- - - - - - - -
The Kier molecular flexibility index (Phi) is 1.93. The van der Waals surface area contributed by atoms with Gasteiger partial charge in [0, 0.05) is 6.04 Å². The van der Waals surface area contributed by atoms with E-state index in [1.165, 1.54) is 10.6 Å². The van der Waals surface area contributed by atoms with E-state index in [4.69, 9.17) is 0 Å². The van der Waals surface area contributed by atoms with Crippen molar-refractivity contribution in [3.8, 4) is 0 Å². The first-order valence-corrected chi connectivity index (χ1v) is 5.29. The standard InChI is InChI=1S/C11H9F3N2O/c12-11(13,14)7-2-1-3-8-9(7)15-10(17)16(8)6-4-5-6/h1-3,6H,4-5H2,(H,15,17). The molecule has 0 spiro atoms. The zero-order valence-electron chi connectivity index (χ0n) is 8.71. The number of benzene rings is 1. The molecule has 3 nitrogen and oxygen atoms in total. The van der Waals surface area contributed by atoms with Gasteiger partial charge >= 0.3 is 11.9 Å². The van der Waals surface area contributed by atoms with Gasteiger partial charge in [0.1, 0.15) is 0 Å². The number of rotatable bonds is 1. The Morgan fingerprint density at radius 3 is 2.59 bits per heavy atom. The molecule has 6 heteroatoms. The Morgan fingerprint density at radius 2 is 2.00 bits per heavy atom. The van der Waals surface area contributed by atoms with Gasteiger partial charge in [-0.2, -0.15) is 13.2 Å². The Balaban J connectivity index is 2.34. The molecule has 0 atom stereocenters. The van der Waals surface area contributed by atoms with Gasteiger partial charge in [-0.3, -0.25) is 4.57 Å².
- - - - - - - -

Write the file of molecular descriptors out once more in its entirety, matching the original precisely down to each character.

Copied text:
The Kier molecular flexibility index (Phi) is 1.93. The van der Waals surface area contributed by atoms with Gasteiger partial charge in [0, 0.05) is 6.04 Å². The van der Waals surface area contributed by atoms with E-state index in [1.165, 1.54) is 10.6 Å². The van der Waals surface area contributed by atoms with E-state index in [4.69, 9.17) is 0 Å². The van der Waals surface area contributed by atoms with Crippen molar-refractivity contribution in [3.8, 4) is 0 Å². The first-order valence-corrected chi connectivity index (χ1v) is 5.29. The standard InChI is InChI=1S/C11H9F3N2O/c12-11(13,14)7-2-1-3-8-9(7)15-10(17)16(8)6-4-5-6/h1-3,6H,4-5H2,(H,15,17). The molecule has 0 spiro atoms. The zero-order valence-electron chi connectivity index (χ0n) is 8.71. The number of benzene rings is 1. The molecule has 3 nitrogen and oxygen atoms in total. The van der Waals surface area contributed by atoms with Gasteiger partial charge >= 0.3 is 11.9 Å². The van der Waals surface area contributed by atoms with Gasteiger partial charge in [0.1, 0.15) is 0 Å². The number of rotatable bonds is 1. The Morgan fingerprint density at radius 3 is 2.59 bits per heavy atom. The molecule has 6 heteroatoms. The Morgan fingerprint density at radius 2 is 2.00 bits per heavy atom. The van der Waals surface area contributed by atoms with Gasteiger partial charge in [-0.2, -0.15) is 13.2 Å². The Balaban J connectivity index is 2.34. The molecule has 0 atom stereocenters. The van der Waals surface area contributed by atoms with Gasteiger partial charge in [-0.3, -0.25) is 4.57 Å².